We’ve got some thoughts on today’s practice … OK, most of the thoughts will be from Jeff Tuel, who stood before the television cameras today and shared his feelings about starting – and getting hurt. But before we put that up, we’re going to give you the unedited version of our Pac-10 notebook and game of the week. Read on.
• Here’s the notebook …
PULLMAN – Take a quick look at the Pac-10 football standings after five weeks of the season. Atop the list sits the Stanford Cardinal, the only 3-0 team in conference play and sporting as good an overall record as anyone.
But then check out the national rankings.
There’s USC, a game behind the Cardinals in the conference, seventh in both polls. Oregon, a half-game back, ranked 13th by the Associated Press, 17th by the coaches.
Sure, the Cardinal are receiving votes in both, but the top 25 is still out of reach despite trailing for only two seconds all season until UCLA jumped ahead 3-0 last week.
Of course, those two seconds were the final ones at Wake Forest and accounted for Stanford’s lone loss.
For his part, Stanford coach Jim Harbaugh says such things as rankings don’t matter to his team.
“I’ll put it this way, it’s irrelevant to us,” said Harbaugh, who has tried to cultivate a tough, hard-working persona for the Cardinal since arriving from the University of San Diego three years ago.
“We take a very humble approach. … We’re a blue-collar team. Blue-collar teams don’t need to be ranked right now.”
But others around the conference think the Cardinal are being dissed.
“I really don’t understand what you have to do to get into the top 25,” said UCLA coach Rick Neuheisel, whose previously undefeated Bruins lost 24-16 to Stanford. “I think they are a very good football team. I know I voted them in.”
So why aren’t the Cardinal ranked? Is it some sort of conspiracy? Or laziness?
Neuheisel votes for the latter.
“I just think it has to do with people just not studying,” he said. “The votes are sometimes just, ‘let’s just get it done.’ As a voter you have to have it in there by 8:30 Sunday morning and a lot of games aren’t finished on the West Coast (until late).
“So I think some times you just start moving chess pieces around instead of really studying and taking into account who really deserves it.”
If the voters did take the time to study the Cardinal resume, they would see a team that is second in the Pac-10 in rushing and leads in passing efficiency. And, though middle of the road in most defensive statistics, the Cardinal is fourth in scoring defense despite being tied for last in the conference in turnover margin.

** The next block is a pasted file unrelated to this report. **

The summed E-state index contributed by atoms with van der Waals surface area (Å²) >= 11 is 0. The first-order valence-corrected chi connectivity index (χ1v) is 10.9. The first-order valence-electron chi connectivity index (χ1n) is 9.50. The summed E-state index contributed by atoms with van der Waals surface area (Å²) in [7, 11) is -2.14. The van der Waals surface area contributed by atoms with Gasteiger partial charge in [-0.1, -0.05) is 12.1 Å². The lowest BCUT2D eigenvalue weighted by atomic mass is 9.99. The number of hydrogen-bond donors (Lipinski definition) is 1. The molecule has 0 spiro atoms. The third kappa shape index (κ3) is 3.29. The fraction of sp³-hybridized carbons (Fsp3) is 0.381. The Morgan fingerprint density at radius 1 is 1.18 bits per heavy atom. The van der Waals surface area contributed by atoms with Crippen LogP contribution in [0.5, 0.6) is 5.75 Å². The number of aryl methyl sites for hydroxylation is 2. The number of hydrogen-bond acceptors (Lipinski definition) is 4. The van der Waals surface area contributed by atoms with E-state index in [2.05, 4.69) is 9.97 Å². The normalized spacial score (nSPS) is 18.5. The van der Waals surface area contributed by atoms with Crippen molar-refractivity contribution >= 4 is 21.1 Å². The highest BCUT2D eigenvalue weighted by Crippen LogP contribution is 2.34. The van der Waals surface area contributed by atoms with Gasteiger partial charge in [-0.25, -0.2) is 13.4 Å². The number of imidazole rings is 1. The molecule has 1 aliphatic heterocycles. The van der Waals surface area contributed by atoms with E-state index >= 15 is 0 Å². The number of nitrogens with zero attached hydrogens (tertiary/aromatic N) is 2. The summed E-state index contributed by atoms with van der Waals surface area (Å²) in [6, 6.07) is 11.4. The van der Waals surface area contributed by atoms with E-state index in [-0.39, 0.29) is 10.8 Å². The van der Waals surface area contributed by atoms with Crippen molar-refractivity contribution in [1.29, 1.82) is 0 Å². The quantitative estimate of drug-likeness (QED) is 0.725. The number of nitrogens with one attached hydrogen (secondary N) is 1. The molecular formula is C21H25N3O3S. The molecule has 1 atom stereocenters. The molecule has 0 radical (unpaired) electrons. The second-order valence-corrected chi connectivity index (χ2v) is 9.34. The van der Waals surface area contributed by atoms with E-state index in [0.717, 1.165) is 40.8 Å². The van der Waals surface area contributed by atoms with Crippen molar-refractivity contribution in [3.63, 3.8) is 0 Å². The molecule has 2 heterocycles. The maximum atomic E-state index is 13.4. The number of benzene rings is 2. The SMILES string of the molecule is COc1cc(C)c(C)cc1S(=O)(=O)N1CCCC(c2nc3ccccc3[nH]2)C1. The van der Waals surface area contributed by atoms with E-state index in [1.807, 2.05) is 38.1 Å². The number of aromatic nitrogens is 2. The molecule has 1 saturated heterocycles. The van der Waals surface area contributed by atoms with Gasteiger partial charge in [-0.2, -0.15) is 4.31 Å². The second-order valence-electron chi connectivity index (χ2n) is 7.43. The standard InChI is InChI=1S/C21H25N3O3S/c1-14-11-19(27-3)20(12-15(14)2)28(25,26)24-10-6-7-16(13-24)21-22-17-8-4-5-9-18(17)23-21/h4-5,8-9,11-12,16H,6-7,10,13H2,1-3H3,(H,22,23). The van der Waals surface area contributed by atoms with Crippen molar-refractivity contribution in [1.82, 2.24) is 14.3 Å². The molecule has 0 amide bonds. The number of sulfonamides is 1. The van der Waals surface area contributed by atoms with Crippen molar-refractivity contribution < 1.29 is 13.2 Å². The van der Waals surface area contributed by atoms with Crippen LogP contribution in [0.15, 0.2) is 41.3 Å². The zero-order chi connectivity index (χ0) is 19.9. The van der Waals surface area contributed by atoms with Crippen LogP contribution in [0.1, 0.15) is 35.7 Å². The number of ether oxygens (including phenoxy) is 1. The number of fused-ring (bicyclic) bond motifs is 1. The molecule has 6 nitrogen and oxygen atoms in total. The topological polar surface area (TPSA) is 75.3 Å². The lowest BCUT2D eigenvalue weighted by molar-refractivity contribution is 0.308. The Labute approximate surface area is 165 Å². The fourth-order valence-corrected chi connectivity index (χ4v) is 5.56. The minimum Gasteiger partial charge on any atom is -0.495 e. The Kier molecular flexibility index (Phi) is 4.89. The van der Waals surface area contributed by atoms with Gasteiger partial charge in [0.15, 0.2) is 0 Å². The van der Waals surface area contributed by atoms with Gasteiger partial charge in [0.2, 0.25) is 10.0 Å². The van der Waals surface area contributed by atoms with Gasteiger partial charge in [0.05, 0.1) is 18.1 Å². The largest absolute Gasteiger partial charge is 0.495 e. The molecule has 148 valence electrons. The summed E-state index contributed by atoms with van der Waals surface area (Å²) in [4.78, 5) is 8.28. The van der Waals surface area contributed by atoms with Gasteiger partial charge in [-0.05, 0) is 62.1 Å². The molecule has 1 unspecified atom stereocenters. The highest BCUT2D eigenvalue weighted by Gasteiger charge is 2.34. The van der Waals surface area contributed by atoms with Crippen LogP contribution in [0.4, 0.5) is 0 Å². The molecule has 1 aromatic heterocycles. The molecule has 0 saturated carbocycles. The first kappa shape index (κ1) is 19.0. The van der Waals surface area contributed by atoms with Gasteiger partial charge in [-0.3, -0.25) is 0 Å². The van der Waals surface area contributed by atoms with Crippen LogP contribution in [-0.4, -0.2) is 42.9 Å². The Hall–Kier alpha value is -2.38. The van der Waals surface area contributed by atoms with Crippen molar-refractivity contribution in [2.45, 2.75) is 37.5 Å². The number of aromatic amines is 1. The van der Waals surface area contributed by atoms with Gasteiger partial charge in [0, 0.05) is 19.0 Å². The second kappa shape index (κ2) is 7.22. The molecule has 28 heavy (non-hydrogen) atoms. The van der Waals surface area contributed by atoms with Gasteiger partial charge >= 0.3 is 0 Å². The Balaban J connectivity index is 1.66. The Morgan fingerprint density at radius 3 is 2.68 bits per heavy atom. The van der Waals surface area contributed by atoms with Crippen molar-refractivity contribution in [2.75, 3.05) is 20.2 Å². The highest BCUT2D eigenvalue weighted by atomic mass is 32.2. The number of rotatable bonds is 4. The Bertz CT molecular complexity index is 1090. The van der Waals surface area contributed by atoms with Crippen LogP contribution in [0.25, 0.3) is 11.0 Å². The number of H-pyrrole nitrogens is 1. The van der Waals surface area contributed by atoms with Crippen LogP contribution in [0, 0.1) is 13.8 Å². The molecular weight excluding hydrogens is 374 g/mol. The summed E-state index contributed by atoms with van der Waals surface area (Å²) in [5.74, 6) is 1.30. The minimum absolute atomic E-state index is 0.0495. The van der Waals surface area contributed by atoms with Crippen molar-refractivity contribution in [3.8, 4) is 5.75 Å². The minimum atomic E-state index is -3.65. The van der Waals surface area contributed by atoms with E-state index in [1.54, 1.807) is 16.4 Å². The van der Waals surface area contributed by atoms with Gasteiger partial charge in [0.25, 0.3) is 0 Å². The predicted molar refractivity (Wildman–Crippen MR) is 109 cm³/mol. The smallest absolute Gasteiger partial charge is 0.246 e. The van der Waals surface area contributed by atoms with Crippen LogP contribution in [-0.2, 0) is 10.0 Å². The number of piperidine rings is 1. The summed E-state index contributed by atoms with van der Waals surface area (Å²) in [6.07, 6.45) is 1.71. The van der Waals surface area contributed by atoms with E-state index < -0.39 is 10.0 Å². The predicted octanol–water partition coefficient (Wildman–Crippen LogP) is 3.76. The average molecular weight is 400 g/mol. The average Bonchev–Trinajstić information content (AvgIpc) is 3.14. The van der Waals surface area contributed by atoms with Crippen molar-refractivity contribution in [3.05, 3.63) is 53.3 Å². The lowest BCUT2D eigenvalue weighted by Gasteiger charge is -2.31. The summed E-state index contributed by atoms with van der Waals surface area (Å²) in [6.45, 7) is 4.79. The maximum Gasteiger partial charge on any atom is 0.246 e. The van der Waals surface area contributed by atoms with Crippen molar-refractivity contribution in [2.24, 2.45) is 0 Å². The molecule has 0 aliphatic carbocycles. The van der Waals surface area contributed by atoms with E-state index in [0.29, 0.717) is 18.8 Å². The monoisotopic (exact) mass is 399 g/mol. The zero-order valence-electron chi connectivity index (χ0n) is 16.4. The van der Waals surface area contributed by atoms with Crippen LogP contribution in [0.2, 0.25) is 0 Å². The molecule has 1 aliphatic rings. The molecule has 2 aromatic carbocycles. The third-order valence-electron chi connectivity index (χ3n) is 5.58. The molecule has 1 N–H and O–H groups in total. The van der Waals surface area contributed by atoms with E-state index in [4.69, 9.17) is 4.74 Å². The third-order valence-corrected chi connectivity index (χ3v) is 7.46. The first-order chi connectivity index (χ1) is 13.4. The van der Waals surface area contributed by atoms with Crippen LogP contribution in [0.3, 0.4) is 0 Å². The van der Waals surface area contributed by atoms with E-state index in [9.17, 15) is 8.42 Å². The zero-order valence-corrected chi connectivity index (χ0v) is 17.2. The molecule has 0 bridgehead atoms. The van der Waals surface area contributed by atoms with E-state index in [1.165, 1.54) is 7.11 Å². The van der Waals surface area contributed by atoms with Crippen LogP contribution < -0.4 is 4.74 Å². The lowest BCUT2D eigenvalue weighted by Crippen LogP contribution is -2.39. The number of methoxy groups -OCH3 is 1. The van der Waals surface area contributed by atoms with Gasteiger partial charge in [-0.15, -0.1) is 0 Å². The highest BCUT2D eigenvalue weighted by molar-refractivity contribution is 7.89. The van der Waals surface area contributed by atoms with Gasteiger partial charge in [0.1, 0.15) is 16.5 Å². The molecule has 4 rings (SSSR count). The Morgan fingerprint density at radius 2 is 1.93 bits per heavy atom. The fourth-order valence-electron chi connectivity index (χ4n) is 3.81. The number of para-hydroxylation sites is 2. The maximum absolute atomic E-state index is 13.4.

“They should be ranked to me, when you look at the fact their only loss was to a good program at Wake Forest in a great football game that went down to the last seconds,” Oregon State coach Mike Riley said this week.
In Riley’s eyes, the play of running back Toby Gerhart, leading the conference with 130 rushing yards per game, should get Stanford some recognition all by itself.
“He should get all the attention he certainly deserves,” said Riley, whose team hosts the Cardinal this week.
Just like the team he plays for.
“It will all shake out in the end,” Neuheisel said. “The good teams will rise above because they are going to have more of a resume.”
Game of the Week
Oregon (4-1, 2-0 in Pac-10) at UCLA (3-1, 0-1)
12:30 p.m. Saturday; ABC
There should be some questions answered for both teams after this one, but before they get to the Rose Bowl, each will have to answer some questions of their own. Who will be the Ducks quarterback, usual-starter Jeremiah Masoli, injured against WSU and still not practicing, or oft-injured Nate Costa? How about Oregon’s other injuries, especially in the secondary, with three starters possibly missing? And UCLA, how will Kevin Prince practice this week coming off a broken jaw? When those questions are answered and the game decided we should know if Oregon’s four-game winning streak was built more by playing at home or by better play. And whether the Bruins will be a Pac-10 afterthought or contender.
• That’s it for now. We’ll be back soon with Tuel’s thoughts and some practice notes. Until then …